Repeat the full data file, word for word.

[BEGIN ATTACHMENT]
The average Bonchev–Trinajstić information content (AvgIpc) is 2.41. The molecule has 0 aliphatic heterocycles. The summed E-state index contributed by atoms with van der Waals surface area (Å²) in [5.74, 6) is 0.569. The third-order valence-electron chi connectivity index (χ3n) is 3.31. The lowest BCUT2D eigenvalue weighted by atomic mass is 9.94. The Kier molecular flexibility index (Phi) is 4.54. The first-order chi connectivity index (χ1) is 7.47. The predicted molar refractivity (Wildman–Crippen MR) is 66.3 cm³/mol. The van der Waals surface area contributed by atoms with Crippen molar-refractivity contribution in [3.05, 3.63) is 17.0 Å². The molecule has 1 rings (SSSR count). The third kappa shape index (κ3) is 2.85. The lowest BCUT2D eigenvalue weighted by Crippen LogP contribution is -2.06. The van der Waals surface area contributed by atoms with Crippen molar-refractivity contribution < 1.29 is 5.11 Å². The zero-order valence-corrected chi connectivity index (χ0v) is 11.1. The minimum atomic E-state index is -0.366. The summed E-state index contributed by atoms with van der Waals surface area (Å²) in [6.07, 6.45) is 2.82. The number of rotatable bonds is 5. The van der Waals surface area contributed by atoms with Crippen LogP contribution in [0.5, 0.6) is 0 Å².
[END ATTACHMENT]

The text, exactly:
The average Bonchev–Trinajstić information content (AvgIpc) is 2.41. The molecule has 0 aliphatic heterocycles. The summed E-state index contributed by atoms with van der Waals surface area (Å²) in [5.74, 6) is 0.569. The third-order valence-electron chi connectivity index (χ3n) is 3.31. The lowest BCUT2D eigenvalue weighted by atomic mass is 9.94. The Kier molecular flexibility index (Phi) is 4.54. The first-order chi connectivity index (χ1) is 7.47. The predicted molar refractivity (Wildman–Crippen MR) is 66.3 cm³/mol. The van der Waals surface area contributed by atoms with Crippen molar-refractivity contribution in [3.05, 3.63) is 17.0 Å². The molecule has 1 rings (SSSR count). The third kappa shape index (κ3) is 2.85. The lowest BCUT2D eigenvalue weighted by Crippen LogP contribution is -2.06. The van der Waals surface area contributed by atoms with Crippen molar-refractivity contribution < 1.29 is 5.11 Å². The zero-order valence-corrected chi connectivity index (χ0v) is 11.1. The minimum atomic E-state index is -0.366. The summed E-state index contributed by atoms with van der Waals surface area (Å²) in [6.07, 6.45) is 2.82. The number of rotatable bonds is 5. The van der Waals surface area contributed by atoms with Crippen LogP contribution in [0.5, 0.6) is 0 Å².